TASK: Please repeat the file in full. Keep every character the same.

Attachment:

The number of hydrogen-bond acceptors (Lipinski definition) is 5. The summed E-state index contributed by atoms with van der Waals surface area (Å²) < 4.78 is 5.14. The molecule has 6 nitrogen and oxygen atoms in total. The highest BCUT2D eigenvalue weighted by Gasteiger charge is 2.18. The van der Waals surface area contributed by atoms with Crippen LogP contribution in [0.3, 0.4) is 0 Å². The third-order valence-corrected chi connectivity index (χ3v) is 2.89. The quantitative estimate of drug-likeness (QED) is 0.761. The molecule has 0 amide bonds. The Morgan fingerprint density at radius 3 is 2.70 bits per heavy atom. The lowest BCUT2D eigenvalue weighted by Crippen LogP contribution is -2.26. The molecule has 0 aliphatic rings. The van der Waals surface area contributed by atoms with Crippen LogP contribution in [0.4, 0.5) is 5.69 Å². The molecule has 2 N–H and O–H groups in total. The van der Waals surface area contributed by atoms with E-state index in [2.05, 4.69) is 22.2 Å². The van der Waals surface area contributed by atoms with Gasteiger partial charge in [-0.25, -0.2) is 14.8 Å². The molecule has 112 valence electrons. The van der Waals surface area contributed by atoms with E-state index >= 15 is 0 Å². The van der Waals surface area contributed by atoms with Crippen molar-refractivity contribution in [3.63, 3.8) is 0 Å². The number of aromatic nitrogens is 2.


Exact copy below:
The number of hydrogen-bond acceptors (Lipinski definition) is 5. The summed E-state index contributed by atoms with van der Waals surface area (Å²) < 4.78 is 5.14. The molecule has 6 nitrogen and oxygen atoms in total. The highest BCUT2D eigenvalue weighted by Gasteiger charge is 2.18. The van der Waals surface area contributed by atoms with Crippen LogP contribution in [0.3, 0.4) is 0 Å². The third-order valence-corrected chi connectivity index (χ3v) is 2.89. The quantitative estimate of drug-likeness (QED) is 0.761. The molecule has 0 amide bonds. The Morgan fingerprint density at radius 3 is 2.70 bits per heavy atom. The lowest BCUT2D eigenvalue weighted by Crippen LogP contribution is -2.26. The molecule has 0 aliphatic rings. The van der Waals surface area contributed by atoms with Crippen LogP contribution in [0.4, 0.5) is 5.69 Å². The molecule has 2 N–H and O–H groups in total. The van der Waals surface area contributed by atoms with E-state index in [2.05, 4.69) is 22.2 Å². The van der Waals surface area contributed by atoms with Gasteiger partial charge in [-0.25, -0.2) is 14.8 Å². The molecule has 112 valence electrons. The van der Waals surface area contributed by atoms with E-state index >= 15 is 0 Å². The van der Waals surface area contributed by atoms with Crippen molar-refractivity contribution in [3.63, 3.8) is 0 Å². The number of aromatic nitrogens is 2.